how to solve a rubik’s cube
how to stop biting your nails
how to stop procrastinating
how to stop skipping breakfast
how to stop micromanaging
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how to stop swearing constantly
how to stop being a pushover
learn another language
how to improve your self-esteem
how to sew
learn how to embroider
how to love yourself
learn how to do yoga
learn how to make your own cards










Better You


April fools day is extra shitty for comedians, like imagine if you made music and it was May Musicians Day and someone who doesn’t know anything about music comes over to you and plays a shitty song that you didn’t ask to hear and you just have to be like “oh wow good one!!!”


i cant really imagine an ideal pope because my ideal pope probably wouldnt be a huge fan of the catholic church and that seems overly optimistic

Anonymous asked: Can you list tips for being independent/living on your own with your partner?


i’m still figuring it out myself! but i guess here’s what i’ve learned

  • save up x2 as much money as u think ull need
  • talk everything out before it festers and becomes a real issue
  • no space is urs— dont move out the idea that its ur space. if ur moving in with a partner its not
  • moving out looks like freedom but lots of people confuse freedom with independence. being independent means you’re gonna have less time to urself than ever. it means being on time to school, work, buses, etc. it means when u mess up u gotta be ok w tryin to figure it out urself first. bills dont go away. dishes dont go away. responsibilities dont go away. ur free time isnt really ur time anymore; u have to worry about things. if uve never done this before, it’s pretty stressful. if uve already had a job during school and paid bills, it’ll be easier.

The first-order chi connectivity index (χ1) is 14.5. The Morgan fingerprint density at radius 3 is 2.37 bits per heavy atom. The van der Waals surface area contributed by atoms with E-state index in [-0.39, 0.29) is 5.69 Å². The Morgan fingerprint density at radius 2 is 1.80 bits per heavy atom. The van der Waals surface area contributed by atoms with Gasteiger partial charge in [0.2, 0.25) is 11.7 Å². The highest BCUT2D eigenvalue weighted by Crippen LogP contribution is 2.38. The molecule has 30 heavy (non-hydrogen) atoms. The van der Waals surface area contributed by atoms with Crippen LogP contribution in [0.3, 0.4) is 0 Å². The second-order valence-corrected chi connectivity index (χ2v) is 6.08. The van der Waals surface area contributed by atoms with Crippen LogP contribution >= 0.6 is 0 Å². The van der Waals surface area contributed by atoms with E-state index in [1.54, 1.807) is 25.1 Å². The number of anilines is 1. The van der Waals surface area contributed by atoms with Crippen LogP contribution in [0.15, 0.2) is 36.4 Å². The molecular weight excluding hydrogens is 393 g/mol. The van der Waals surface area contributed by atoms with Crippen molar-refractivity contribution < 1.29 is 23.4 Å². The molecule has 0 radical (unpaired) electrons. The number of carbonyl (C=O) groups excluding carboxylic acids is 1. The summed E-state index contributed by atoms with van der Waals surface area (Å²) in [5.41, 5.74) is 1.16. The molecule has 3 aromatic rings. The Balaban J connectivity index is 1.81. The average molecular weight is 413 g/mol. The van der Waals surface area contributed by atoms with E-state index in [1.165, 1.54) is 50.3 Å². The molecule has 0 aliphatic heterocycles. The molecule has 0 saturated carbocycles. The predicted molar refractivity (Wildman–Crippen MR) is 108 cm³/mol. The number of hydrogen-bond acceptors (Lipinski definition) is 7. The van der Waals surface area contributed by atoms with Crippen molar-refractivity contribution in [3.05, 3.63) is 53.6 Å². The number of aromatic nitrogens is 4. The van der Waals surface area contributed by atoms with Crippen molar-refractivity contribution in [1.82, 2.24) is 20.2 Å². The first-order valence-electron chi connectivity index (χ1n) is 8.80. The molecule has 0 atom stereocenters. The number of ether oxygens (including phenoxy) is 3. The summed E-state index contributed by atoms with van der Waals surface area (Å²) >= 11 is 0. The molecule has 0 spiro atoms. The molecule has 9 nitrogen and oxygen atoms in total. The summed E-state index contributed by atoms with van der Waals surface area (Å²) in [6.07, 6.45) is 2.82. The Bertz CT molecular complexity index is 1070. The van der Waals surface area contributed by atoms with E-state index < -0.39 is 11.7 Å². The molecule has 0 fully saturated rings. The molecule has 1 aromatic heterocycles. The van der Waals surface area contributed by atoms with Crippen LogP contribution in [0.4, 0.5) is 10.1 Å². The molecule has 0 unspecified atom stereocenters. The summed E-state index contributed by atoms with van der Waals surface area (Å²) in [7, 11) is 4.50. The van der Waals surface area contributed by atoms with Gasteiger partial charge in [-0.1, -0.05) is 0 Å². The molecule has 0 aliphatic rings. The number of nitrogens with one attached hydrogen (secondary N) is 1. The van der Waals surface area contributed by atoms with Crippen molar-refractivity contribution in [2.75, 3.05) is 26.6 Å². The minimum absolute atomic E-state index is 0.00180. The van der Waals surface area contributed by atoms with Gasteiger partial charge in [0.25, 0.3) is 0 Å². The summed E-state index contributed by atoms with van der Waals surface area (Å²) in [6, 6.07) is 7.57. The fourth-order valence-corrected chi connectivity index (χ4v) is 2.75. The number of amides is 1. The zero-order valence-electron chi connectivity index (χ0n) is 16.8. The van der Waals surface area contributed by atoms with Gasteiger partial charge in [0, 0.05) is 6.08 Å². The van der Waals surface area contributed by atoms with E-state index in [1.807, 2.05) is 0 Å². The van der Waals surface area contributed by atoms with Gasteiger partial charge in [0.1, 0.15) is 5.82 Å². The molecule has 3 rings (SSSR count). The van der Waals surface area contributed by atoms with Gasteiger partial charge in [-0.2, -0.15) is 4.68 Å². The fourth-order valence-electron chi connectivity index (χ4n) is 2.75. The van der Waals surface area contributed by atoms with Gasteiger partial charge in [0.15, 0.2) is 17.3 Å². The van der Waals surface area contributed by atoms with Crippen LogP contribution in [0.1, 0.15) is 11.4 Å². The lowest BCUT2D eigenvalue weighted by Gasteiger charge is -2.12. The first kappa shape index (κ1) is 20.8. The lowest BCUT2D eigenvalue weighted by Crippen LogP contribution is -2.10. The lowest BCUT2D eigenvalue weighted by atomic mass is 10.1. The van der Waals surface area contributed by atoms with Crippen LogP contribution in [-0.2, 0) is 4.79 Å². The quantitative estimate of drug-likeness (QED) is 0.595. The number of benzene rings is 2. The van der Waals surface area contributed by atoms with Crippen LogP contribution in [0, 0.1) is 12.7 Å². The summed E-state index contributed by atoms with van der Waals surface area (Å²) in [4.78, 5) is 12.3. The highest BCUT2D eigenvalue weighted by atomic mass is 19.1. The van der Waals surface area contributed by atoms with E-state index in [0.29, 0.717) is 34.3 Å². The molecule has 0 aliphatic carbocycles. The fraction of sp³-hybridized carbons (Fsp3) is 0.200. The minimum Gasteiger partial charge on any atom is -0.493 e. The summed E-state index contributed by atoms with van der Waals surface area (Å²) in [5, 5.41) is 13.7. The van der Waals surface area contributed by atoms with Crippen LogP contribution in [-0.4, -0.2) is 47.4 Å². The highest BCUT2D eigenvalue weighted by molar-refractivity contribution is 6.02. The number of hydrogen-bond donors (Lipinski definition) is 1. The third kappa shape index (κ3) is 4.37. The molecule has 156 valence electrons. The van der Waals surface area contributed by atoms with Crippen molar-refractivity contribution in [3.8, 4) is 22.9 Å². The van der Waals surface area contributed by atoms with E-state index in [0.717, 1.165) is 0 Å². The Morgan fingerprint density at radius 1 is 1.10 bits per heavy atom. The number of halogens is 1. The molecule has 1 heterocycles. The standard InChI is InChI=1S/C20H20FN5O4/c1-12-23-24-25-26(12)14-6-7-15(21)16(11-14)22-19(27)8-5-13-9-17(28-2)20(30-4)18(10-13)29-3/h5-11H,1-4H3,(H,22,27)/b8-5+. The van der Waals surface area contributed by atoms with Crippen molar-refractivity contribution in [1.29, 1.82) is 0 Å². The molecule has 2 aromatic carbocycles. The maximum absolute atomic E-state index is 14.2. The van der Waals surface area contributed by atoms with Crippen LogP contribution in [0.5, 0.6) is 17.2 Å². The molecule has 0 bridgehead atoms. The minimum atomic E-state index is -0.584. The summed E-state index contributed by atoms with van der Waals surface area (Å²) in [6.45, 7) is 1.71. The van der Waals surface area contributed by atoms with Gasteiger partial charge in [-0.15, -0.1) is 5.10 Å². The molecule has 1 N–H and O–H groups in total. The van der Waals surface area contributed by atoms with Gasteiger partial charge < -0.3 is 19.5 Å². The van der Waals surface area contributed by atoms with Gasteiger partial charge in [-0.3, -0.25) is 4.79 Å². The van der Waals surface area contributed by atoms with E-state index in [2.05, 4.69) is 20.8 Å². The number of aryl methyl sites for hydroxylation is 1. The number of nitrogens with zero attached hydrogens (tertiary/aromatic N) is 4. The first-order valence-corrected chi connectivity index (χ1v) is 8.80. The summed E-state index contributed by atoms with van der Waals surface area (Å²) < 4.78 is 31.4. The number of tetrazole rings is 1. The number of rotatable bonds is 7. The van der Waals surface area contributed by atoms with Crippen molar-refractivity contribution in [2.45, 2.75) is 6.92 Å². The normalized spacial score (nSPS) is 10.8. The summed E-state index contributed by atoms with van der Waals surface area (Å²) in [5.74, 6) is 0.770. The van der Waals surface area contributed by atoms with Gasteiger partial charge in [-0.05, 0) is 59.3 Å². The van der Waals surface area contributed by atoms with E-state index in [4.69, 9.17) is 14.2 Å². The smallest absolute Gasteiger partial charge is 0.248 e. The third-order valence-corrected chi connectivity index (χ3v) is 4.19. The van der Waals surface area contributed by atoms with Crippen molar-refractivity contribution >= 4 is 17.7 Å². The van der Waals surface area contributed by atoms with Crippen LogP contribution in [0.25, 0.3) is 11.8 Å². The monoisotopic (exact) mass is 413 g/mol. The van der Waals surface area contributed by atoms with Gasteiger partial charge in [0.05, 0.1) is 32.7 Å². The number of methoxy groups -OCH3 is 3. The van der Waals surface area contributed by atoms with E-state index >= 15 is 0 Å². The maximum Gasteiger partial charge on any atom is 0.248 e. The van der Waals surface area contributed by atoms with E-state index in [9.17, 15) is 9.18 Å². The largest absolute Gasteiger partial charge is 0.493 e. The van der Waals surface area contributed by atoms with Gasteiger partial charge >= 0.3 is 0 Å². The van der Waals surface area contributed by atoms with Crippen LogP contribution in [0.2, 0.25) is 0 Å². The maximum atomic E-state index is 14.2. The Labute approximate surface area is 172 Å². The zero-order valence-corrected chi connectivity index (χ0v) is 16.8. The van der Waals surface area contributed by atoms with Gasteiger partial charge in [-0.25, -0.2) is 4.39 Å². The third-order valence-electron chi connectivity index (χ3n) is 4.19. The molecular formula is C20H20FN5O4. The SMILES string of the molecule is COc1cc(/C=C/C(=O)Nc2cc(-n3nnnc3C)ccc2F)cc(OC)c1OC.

• do lots of research. things u dont think about paying for, u’ll have to pay for. ive always paid for my transit, things, and phone, etc, and traveled away from home for months at a time so i figured out how to budget for food and housing and i STILL fucked up multiple times. it’s HARD. i highly suggest laying out a VERY detailed budget and then adding $50 at the end of it because things will always wind up being more expensive anyway.